Bayern and Dortmund, however, will be confronted with a different kind of problem if the ESL progresses further. Bayern’s and, to a lesser extent, Dortmund’s huge national fan bases were recruited as a direct result of the clubs’ success in the German league. They draw massive crowds everywhere and their home matches in the Bundesliga are permanently sold out. However, last season Bayern’s Champions League games against Paris St Germain, Besiktas and Gothenburg were played in a half-empty Olympic Stadium.
Obviously the club’s general manager Uli Hoeness is “very interested in a strong Bundesliga”, knowing that despite their European ambitions, the top teams need the national competitions to maintain their popularity. Bayern and Dortmund would like to see the ESL prosper without the Bundesliga suffering, which is a contradiction in terms.
“When we play Juventus, people are going to watch. It’s as simple as that,” says Michael Meier, the accountant from Dortmund. Perhaps. But then again, if they no longer play against Rostock, Bochum and Freiburg as well, perhaps not. Karsten Blass
In Italy, popular attitudes towards the European super league differ greatly from those in Britain and elsewhere. Most Italians, at heart, follow very few clubs – in fact , it has been calculated that two thirds of all fans “support” either Juventus, Milan, Internazionale or Napoli (even though they are now in Serie B).
This was backed up by the announcement, at the end of August, that the big four have sold the rights of their home games from 1999 to 2005 to TELE+, the Italian subsidiary of France’s pay TV station, Canal+. The other 34 clubs in the top two divisions, including such giants as Roma and Lazio, have been left out in the cold. The big clubs, who could afford to put out second string sides comprised almost entirely of international players, are so far ahead of the rest these days that many supporters of smaller clubs seem much happier to have their favourites playing well in Serie B rather than suffering a one-season humiliation in the top division. The lesser teams don’t always lose to Juve and Co but they almost never win. Likewise, the national cup is seeded from the early rounds so that there is no chance of a Juve-Milan clash until the latter stages.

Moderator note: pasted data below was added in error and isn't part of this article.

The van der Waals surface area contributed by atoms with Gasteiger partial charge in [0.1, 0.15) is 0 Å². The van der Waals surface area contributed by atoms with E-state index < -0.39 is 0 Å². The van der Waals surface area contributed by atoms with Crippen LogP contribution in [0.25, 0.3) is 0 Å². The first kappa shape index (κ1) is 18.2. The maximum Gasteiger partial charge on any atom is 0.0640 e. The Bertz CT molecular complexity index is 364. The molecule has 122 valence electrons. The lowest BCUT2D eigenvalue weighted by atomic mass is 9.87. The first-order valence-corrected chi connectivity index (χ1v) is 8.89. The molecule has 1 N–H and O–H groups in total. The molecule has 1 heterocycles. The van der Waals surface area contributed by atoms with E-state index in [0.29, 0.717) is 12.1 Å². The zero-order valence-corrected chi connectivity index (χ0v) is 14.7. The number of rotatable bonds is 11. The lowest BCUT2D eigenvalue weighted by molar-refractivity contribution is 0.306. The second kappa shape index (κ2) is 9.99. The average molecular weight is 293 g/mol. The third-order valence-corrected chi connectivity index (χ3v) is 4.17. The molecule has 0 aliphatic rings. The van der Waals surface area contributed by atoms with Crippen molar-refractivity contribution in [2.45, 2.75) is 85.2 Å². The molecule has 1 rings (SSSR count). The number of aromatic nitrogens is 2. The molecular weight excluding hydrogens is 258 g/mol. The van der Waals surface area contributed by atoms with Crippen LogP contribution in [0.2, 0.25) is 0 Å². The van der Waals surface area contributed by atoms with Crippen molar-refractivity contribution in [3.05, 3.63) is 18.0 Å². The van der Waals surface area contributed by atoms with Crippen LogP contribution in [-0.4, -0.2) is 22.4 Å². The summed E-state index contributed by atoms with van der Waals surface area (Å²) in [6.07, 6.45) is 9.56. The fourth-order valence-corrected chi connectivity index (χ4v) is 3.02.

Some people, no doubt, think such a clearly defined hierarchy is unhealthy, but you almost never get to see such views in print. Italian newspapers are very regional and reflect the view of their local readership. In sporting terms, this means that the Gazetta dello Sport is aimed at the supporters of Milan and Inter while Tuttosport of Turin does the same for Juventus. Other daily newspapers, such as Il Giornale in Milan and La Stampa of Turin are owned respectively by Silvio Berlusconi and Juventus’ patrons, the Agnelli family, and so are highly unlikely to provide unbiased coverage of the super league debate.
There is little culture of protest here, no Italian equivalent of Charlton’s Back to the Valley campaign. Several mergers of long-established clubs have gone through without a squeak in recent times. Most fans regard the arrival of a European league as only a matter of time. The signs are they will shrug and accept it. Richard Mason
Nowhere is the European super league’s preference for wealth and influence over sporting merit more obvious than in the inclusion of Paris St Germain and Marseille among the 16 clubs invited to become founding members. While these are two rich and famous clubs, they are by no means the best in France – or at least they have not proved themselves to be the best by winning the French championship in recent years. This, however, seems to be incidental in the philosophy behind the super league.